Archive for the ‘Advent’ Category

12 Days of Christmas

12 Days of Christmas (Photo credit: Wikipedia)

Though December 25 is past, Christmastide is just getting started. This season of the church year is also known as the Twelve Days of Christmas (yes, it appears there actually was some reason to have a song called “The 12 Days of Christmas”).  These Twelve Feast Days run from Christmas to Epiphany on January 6. For more on the Twelve Days see the Wikipedia  article.

It seems as though the Twelve Days have been largely forgotten by many, including myself. At any rate, there does seem to be value in observing all twelve days of Christmas.  As I mentioned in this post, the Christian season Advent is ignored by many, and is swallowed up by Christmas of commerce.  On Christmas day we celebrate, and then its over. As Christians, we want to keep Christ in Christmas, but if we’re honest, most of us will probably admit that the events of December 25 often draw our minds to many things beside the Incarnation.  It might be helpful if we used the slower pace that usually comes after Christmas Day for continued celebration and reflection on the coming of our God in the person of Jesus Christ.

For the advertisers Christmas is over. They now begin a new marketing strategy to keep us in their stores through the cold and dark months of January and February. For the Church, Christmas is not over – its just getting started. We take this time to rejoice in the God of our salvation and to shine as lights in witness to the Joy he has brought to the World!



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Here is Zephaniah’s vision of “God with us”

Sing aloud, O daughter of Zion; shout, O Israel! Rejoice and exult with all your heart, O daughter of Jerusalem! The LORD has taken away the judgments against you; he has cleared away your enemies. The King of Israel, the LORD, is in your midst; you shall never again fear evil. – Zephaniah 3:14-15 (ESV)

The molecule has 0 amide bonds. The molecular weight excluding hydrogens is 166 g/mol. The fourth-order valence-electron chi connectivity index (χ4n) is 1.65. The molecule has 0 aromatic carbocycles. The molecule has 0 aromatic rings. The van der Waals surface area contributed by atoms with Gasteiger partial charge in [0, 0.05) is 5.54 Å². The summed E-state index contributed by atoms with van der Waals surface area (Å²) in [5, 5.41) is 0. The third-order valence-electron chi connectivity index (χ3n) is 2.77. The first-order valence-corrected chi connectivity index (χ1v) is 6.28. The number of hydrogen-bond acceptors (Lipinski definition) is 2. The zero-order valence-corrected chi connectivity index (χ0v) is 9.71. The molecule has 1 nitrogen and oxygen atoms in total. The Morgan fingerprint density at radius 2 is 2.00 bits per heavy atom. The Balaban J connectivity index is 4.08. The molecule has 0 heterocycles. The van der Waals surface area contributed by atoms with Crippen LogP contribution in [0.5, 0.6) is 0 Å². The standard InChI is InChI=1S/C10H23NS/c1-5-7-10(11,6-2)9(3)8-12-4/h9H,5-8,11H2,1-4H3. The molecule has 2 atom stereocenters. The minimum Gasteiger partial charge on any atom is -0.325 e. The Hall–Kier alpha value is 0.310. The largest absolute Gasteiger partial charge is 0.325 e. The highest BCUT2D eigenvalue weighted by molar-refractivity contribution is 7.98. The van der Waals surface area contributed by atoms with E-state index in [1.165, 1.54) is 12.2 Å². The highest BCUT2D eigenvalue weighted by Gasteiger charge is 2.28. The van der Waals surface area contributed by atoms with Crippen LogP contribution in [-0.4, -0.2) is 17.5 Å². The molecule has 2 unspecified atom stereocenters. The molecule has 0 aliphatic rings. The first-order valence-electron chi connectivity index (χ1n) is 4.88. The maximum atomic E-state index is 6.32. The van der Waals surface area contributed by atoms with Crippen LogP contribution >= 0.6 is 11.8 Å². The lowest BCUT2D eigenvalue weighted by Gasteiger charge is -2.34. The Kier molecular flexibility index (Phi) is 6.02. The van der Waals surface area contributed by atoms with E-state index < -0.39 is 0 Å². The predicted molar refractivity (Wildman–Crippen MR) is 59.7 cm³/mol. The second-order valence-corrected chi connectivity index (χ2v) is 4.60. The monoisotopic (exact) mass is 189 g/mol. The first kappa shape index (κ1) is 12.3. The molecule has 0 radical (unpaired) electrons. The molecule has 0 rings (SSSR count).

Zephaniah calls for rejoicing and singing when God comes to be among his people.  The birth of our Savior is about God becoming flesh  and dwelling among us us. What does it look like when God comes? The prophet says, ” he has cleared away your enemies.”  This is more than a birthday – it is the day of God’s victory over our enemies.  Our enemies of evil and death were destroyed through the death and resurrection of our Lord.

Because our enemies have been defeated, we have no need to fear evil, for the King of Israel, the Lord, is in our midst. We our not a people to be caught up with the media driven fear mongering, for we have the Prince of Peace as our Lord.  We do not rush to our guns for our security – we remember that God is with us through the power of the Holy Spirit. As the Psalmist says, “Some trust in chariots and some in horses, but we trust in the name of the Lord our God.”

But also, “he has taken away the judgments against you.” What judgments? Earlier in the passage, the prophet rails against unfaithful Israel, calling her rebellious and defiled, “she listens to no voice, she accepts no correction. She does not trust in the LORD; she does not draw near to her God.” The prophet calls for repentance and humility or else judgement: “I will remove from your midst your proudly exultant ones, and you shall no longer be haughty in my holy mountain.”   When God come to be with his people, he will forgive the sins of the humble, and remove the judgment against them and will leave a contrite people that will “seek refuge in the name of the LORD.”

So sing aloud and rejoice this week, God has come and he is in our midst!

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Jesus from the Deesis Mosaic

Jesus from the Deesis Mosaic (Photo credit: jakebouma)

The tragedies that occurred last week may cause us to think that Christmas should be cancelled this year. How can we celebrate in the midst of such terror? How can we be holly and jolly when such a horrible crime has been committed against small children?  How can we open gifts on Christmas morning, when there will be so many families with unopened gifts on a day of mourning?  Well, if Christmas is simply a holly jolly time of gift grabbing and consumerism, then I say it should be cancelled.

However, the above does not describe the true nature of Christmas, at least in any Christian sense. The Christian Christmas is remembrance of Christ our King coming into the world.  In fact, Christmas is about justice.  The ancient peoples in other lands had long experienced brutality, including unjust murders of innocent children. Isaiah foretold of a Servant-King who would “bring forth justice to the nations…” He also said that this man would “not grow faint on be discouraged till he has established justice in the earth. ”  Matthew quote this Old Testament prophecy and states that Jesus fulfills it.